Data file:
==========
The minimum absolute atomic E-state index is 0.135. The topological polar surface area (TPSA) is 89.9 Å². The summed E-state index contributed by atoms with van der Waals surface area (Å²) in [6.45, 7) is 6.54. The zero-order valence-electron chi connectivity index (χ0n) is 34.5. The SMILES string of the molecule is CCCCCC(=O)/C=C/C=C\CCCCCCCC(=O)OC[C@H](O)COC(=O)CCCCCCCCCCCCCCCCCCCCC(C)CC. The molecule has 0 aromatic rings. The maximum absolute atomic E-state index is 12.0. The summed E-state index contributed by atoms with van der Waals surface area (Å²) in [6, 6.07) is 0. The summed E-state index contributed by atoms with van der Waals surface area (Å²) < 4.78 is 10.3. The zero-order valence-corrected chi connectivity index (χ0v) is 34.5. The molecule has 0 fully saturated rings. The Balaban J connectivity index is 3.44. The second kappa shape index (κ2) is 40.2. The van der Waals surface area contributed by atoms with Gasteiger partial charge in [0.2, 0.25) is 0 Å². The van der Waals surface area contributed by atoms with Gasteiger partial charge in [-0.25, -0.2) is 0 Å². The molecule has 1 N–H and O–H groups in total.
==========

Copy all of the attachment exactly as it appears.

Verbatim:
The minimum absolute atomic E-state index is 0.135. The topological polar surface area (TPSA) is 89.9 Å². The summed E-state index contributed by atoms with van der Waals surface area (Å²) in [6.45, 7) is 6.54. The zero-order valence-electron chi connectivity index (χ0n) is 34.5. The SMILES string of the molecule is CCCCCC(=O)/C=C/C=C\CCCCCCCC(=O)OC[C@H](O)COC(=O)CCCCCCCCCCCCCCCCCCCCC(C)CC. The molecule has 0 aromatic rings. The maximum absolute atomic E-state index is 12.0. The summed E-state index contributed by atoms with van der Waals surface area (Å²) in [6, 6.07) is 0. The summed E-state index contributed by atoms with van der Waals surface area (Å²) < 4.78 is 10.3. The zero-order valence-corrected chi connectivity index (χ0v) is 34.5. The molecule has 0 fully saturated rings. The Balaban J connectivity index is 3.44. The second kappa shape index (κ2) is 40.2. The van der Waals surface area contributed by atoms with Gasteiger partial charge in [0.2, 0.25) is 0 Å². The van der Waals surface area contributed by atoms with Gasteiger partial charge in [-0.25, -0.2) is 0 Å². The molecule has 1 N–H and O–H groups in total.